* Your assessment is very important for improving the work of artificial intelligence, which forms the content of this project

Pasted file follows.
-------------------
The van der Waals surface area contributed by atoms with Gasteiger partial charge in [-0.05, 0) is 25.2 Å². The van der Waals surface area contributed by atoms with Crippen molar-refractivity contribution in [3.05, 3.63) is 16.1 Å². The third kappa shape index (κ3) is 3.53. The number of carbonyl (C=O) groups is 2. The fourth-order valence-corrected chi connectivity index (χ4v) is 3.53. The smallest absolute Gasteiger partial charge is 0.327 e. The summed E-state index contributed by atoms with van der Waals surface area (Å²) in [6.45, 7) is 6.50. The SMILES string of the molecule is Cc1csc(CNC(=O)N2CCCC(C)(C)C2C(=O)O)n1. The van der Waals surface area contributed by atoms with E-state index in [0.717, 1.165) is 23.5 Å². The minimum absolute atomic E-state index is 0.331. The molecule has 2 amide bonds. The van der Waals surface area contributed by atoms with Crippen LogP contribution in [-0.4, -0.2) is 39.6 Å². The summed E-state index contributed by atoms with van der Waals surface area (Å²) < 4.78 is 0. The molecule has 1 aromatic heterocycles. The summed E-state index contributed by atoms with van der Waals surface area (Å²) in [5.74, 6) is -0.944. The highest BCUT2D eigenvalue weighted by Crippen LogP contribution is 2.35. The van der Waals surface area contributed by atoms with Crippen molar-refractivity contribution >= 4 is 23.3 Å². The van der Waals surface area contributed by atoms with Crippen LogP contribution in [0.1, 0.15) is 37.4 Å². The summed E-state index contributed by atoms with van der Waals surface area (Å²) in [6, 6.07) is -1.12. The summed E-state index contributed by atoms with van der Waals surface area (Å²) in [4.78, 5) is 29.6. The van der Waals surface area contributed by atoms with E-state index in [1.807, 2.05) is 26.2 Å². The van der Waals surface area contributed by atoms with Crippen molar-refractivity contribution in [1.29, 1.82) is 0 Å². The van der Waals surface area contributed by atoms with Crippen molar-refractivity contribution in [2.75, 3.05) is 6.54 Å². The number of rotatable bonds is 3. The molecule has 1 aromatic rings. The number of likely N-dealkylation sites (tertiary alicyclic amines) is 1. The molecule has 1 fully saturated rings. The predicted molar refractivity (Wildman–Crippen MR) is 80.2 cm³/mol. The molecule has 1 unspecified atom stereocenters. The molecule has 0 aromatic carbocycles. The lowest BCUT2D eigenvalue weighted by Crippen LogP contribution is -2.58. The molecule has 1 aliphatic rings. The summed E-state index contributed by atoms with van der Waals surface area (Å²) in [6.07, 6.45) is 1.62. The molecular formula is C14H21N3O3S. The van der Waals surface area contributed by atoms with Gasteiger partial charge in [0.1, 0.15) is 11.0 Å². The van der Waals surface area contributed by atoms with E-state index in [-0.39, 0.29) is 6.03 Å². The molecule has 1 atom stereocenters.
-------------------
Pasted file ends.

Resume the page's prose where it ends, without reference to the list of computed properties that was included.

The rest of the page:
Food Choices and Health Stage 1 Research and Analysis Task 4 Reference: Nutrition the Inside Story, HEIA, 2003 Why worry about what we eat? It is well accepted that nutrition is strongly linked to major causes of ill health in Western countries - e.g. heart disease, stroke, diabetes and some types of cancer. Many diseases common in Australia are ‘lifestyle’ diseases related to what we choose to eat. (Nutrition The Inside Story, p 116) Diet related diseases Anaemia Cancer Cardio vascular disease Diabetes Intestinal Diseases Osteoporosis Overweight and obesity p.116 Alcoholism Allergies and food intolerance Dental Caries Eating Disorders Malnutrition Linked with poor food choices Too Much: _fat (especially saturated fat), salt, sticky sugary foods, alcohol. Not Enough: _dietary fibre, complex carbohydrates, calcium and iron, folate. Part 1 Choose one diet related disease from Anaemia Cancer Cardio vascular disease Diabetes Intestinal Diseases Osteoporosis Overweight and obesity What are the diet related causes of this disease? What is it like to have this disease? How do people feel? How does it impact on their life and what they do? Dietary Guidelines for Australians p 72 Prevent excess weight gain Enjoy a wide variety of nutritious foods Eat plenty of vegetables, legumes and fruits Eat plenty of cereals including rice, pasta – wholegrain Include lean meat, poultry, fish and / or alternatives Limit saturated fat and moderate total fat intake Choose foods low in salt Limit alcohol intake Drink plenty of water Encourage and support breastfeeding Care for your food: prepare and store it safely. Enjoy a wide variety of nutritious foods p.76 More than 50 nutrients are found in foods and thousands of important non-nutrients. No one food group can supply all the needed nutrients Should eat lots of different foods from lots of different sources Encourage children to eat a wide variety of different foods from an early age. Each group has unique nutrients p. 76 Wholegrain breads and cereals – rich in B vitamins and fibre Fruit and vegetables – Vitamin C and folate Dairy foods best source of calcium Red meats – rich in iron and zinc Fish is an excellent source of omega 3 fats Nuts and vegetable oils are rich in essential fatty acids and vitamin E. What should we be eating? Australian guide to healthy eating p. 76 Children and teenagers 12-18 years number of serves daily from each group Cereals – 5-11 Vegetables, legumes – 3 Fruit – 3 Milk, yoghurt, cheese – 3 Lean meat, fish, poultry, nuts, legumes – 1 Extra foods – cakes, pies, soft drinks, lollies etc – 1-3 maximum CSIRO Survey 2007 CSIRO Well Being Plan for Kids, 2009 Surveyed Australian children’s eating and activity habits Most children consume enough energy and nutrients to grow and be active Worrying trends about source of nutrients Across all ages not enough dairy, fruit and vegetables and wholegrain cereals are being consumed Consuming too much saturated fat, salt and sugar Older children sleep less, are less active and have more ‘screen’ time- -TV; computers; mobiles etc Unhealthy eating and activity Patterns There are long term health implications for future heart, metabolic and dental health Leads to a higher cancer risk ¼ of all Australian children are overweight or obese Overweight and obesity are risk factors for heart disease and diabetes as adults Avoiding obesity in children is critical to future health as adults. It is important to get a good start by establishing healthy habits when kids are young. Part 2 Make up a 10 question survey to find out if your friends eat a healthy diet Look at what they should be eating Ask closed questions with limited choices of answers Ask questions related to the disease you researched Put your survey onto survey monkey www.surveymonkey.com Send the link to 10-20 friends plus your teacher.